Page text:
Take that conversation away, and then show the processes. How are you generating these results, and what are you doing that is showing that sustainability, that replication of that growth engine? You want to have a really solid marketing engine that runs with the sales engine, together to produce results as a company. Then you’ve gotta be your own best broadcast medium. You’ve gotta go out there and tell people what you’re doing for them. Otherwise, the assumptions are that you are just marketing, and you’re in the corner, and you’re making stuff look pretty.
Yeah, we do all that. We do that really well, but I want you to realize that what I’m doing is helping elevate the entire organization to go after new markets, to bring new products to our customers by listening to what they’re asking for, and then helping to deliver upon it. You’ve gotta talk about results. I think, if you can think about it that way in your strategy, then you can get down to the tactics of: Here’s what I’m gonna do over the next 30, 60 days to execute on that. Here’s what I’m going to do in order to produce these results and get you a 350X return on a single investment.
You have to speak like a CEO. You have to speak like a CFO. You have to let sales know you’re here to make sure that they achieve their goals. That’s your strategy. Measure that at the top level through accountability metrics and the ways in which you’re gonna achieve that, and then get into the deep weeds of the activities if anybody ever wants to talk about that. Most of the time, if you can satisfy the top conversation, you’ll never get into the weeds cuz they just want the results.
Renee: Let me ask for your opinion about this. As marketers, we do need to be innovators, and we need to experiment. We’re a big fan of testing here, wherever possible. It just helps us get smarter, but in that, oftentimes, you don’t get the results that you had hoped to get.
That can be really hard for marketers because we want to put a plan in place and say, “This is what I’m going to achieve,” or “This is what I’m hoping to achieve,” and I don’t achieve it, and our clients struggle with this. If something doesn’t perform as planned, I think some of it goes around setting expectations upfront about the fact that we’re trying a new strategy, or we’re doing something different, and this is what we hope to achieve, but we may not achieve it. Then, also, looking at the intangibles, so: What was learned in the process? What’s been your experience around that, like trying something new, and it may not perform, and positioning it in the right way? Was there a benefit that came out of it that might not have before, but—
Jamie: Yeah, I think it comes back to marketing is a learning engine, too, because we have to continuously optimize and refine our practices in order to achieve our goals. That means that you have to apply new things and try them out, just like a salesperson does. Yes, you’ll have standard practices, but I think, a lot of times, we try to focus only on the end product, meaning I did X, and it produced this much revenue.
Whereas, I think if a marketer takes the time to try to develop the metrics and accountability around things like engagement, around awareness, things around customer experience, then you can lead those things, independently and collectively, to the bigger conversations about cash generation and return on assets and growth. When you try to leap from one to the other, meaning marketing spent this much money, and it produced this much in revenue, without showing the steps in which that has to happen, then you have no place to fail.
Jamie: Everybody in business is going to be failing multiple times. It’s how fast can you recover from that? If you don’t put all your eggs in one basket, and that means accountability isn’t a single metric, and you show how things lead to that—so like I said, so many web visits equals so much in pipeline. Pipeline is not money in the bank. Pipeline is opportunity. Then I define things around how I get that $10.00 worth of opportunity to move faster through the sales cycle in order to get closer to the close.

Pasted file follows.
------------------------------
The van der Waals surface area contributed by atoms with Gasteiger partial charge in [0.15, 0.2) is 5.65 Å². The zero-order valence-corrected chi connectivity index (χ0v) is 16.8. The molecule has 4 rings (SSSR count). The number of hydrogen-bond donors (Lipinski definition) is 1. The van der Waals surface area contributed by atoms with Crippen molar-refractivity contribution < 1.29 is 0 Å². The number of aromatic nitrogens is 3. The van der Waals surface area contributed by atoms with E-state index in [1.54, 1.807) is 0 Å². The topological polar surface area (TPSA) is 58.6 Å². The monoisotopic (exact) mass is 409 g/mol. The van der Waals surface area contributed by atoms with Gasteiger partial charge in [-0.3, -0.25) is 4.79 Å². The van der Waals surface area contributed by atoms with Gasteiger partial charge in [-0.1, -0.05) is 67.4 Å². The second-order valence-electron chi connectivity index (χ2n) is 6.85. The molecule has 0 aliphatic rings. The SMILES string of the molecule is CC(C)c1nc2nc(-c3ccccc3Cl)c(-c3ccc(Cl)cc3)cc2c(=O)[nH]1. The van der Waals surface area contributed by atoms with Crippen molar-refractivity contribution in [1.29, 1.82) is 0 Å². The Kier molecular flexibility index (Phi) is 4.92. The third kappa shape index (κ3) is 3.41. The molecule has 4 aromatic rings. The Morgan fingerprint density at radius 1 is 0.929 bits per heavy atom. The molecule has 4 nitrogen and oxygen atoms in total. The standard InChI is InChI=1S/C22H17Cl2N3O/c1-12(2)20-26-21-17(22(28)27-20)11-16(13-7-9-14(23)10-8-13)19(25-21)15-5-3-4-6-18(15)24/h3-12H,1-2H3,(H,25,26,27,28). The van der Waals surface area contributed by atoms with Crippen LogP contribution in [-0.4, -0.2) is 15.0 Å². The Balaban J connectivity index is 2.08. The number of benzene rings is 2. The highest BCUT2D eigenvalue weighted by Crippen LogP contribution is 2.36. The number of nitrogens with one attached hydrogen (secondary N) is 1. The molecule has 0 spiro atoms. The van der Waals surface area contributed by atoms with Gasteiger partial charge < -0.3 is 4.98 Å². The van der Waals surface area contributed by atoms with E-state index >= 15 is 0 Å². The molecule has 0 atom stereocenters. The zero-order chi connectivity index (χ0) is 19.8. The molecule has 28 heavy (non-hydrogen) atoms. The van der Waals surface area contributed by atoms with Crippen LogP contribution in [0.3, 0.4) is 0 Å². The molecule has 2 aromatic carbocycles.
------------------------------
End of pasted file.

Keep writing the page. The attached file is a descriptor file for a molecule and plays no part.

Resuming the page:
It can’t be one-dimensional, and you have to have the ability to allow yourself testing ground, some points of failure, and opportunities to recover. Otherwise, everything’s going along a single line, and it will fail. It will fail cuz time is your enemy. Change is your enemy. Market conditions are your enemy. Everything’s working against you, so you might as well put more than one thing on the line at a time. That’s why it’s brilliant, like you said, to utilize AB testing or ABC testing, or trying out different things, as opposed to putting everything in a single strategy or a single activity.
Renee: Yeah. I think every marketer who has a budget has to allocate some of it to testing.
Renee: The really smart CMOs that I’ve talked to are all onboard with that. They get it. They get that the tech landscape is changing. There’s so many new capabilities. Well, and not even that new, but they continue to be refined and enhance the predictives, and what we’re doing with APM now, and AI is coming up. If we don’t test and get smart about these things fast, when our tried and true strategies do fail, which they will, we have nothing to fall back on.
Jamie: That’s exactly right, and with all of that chaining effect, everybody on your team has a particular kind of interest. Are you encouraging them to come forward with ways in which to try things out that are in that testing category? I would challenge marketing owners to ask, to your point, ask the people that you work for, the people that you work with, your tried and true agency, people that you depend on to deliver amazing results to take some of the return on programs and put it towards something new and something innovative cuz you don’t know what you don’t know. The biggest thing I fear is what I don’t know. I live in tumult all the time.
Jamie: All the time, and everybody’s like, “You posted all these articles.” I’m like, “That’s because if I don’t know, I don’t have a seat at the table.”
Renee: Right. [Laughter]